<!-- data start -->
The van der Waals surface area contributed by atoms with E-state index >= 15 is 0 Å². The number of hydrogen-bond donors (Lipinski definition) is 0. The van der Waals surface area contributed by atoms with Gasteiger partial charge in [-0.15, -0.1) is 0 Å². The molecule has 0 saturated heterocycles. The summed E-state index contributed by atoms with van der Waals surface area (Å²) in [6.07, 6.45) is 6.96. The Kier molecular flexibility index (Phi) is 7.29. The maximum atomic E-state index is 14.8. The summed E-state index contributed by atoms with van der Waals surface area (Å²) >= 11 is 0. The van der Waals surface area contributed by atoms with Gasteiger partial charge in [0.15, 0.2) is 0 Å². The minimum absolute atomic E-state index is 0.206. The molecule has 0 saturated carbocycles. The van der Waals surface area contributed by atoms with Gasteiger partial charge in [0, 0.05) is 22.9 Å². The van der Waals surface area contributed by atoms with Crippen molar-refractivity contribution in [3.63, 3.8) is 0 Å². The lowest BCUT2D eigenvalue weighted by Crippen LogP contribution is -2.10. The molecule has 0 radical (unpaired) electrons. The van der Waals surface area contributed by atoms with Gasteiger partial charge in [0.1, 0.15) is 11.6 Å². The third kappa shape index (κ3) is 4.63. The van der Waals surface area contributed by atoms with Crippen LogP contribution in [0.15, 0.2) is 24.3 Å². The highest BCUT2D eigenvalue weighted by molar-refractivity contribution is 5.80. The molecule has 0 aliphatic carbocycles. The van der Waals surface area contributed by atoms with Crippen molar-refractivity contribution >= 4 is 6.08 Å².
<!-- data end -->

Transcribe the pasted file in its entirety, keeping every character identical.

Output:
The van der Waals surface area contributed by atoms with E-state index >= 15 is 0 Å². The number of hydrogen-bond donors (Lipinski definition) is 0. The van der Waals surface area contributed by atoms with Gasteiger partial charge in [-0.15, -0.1) is 0 Å². The molecule has 0 saturated heterocycles. The summed E-state index contributed by atoms with van der Waals surface area (Å²) in [6.07, 6.45) is 6.96. The Kier molecular flexibility index (Phi) is 7.29. The maximum atomic E-state index is 14.8. The summed E-state index contributed by atoms with van der Waals surface area (Å²) >= 11 is 0. The van der Waals surface area contributed by atoms with Gasteiger partial charge in [0.15, 0.2) is 0 Å². The minimum absolute atomic E-state index is 0.206. The molecule has 0 saturated carbocycles. The van der Waals surface area contributed by atoms with Gasteiger partial charge in [0, 0.05) is 22.9 Å². The van der Waals surface area contributed by atoms with Crippen molar-refractivity contribution in [3.63, 3.8) is 0 Å². The lowest BCUT2D eigenvalue weighted by Crippen LogP contribution is -2.10. The molecule has 0 radical (unpaired) electrons. The van der Waals surface area contributed by atoms with Gasteiger partial charge in [0.1, 0.15) is 11.6 Å². The third kappa shape index (κ3) is 4.63. The van der Waals surface area contributed by atoms with Crippen LogP contribution in [0.15, 0.2) is 24.3 Å². The highest BCUT2D eigenvalue weighted by molar-refractivity contribution is 5.80. The molecule has 0 aliphatic carbocycles. The van der Waals surface area contributed by atoms with Crippen molar-refractivity contribution >= 4 is 6.08 Å².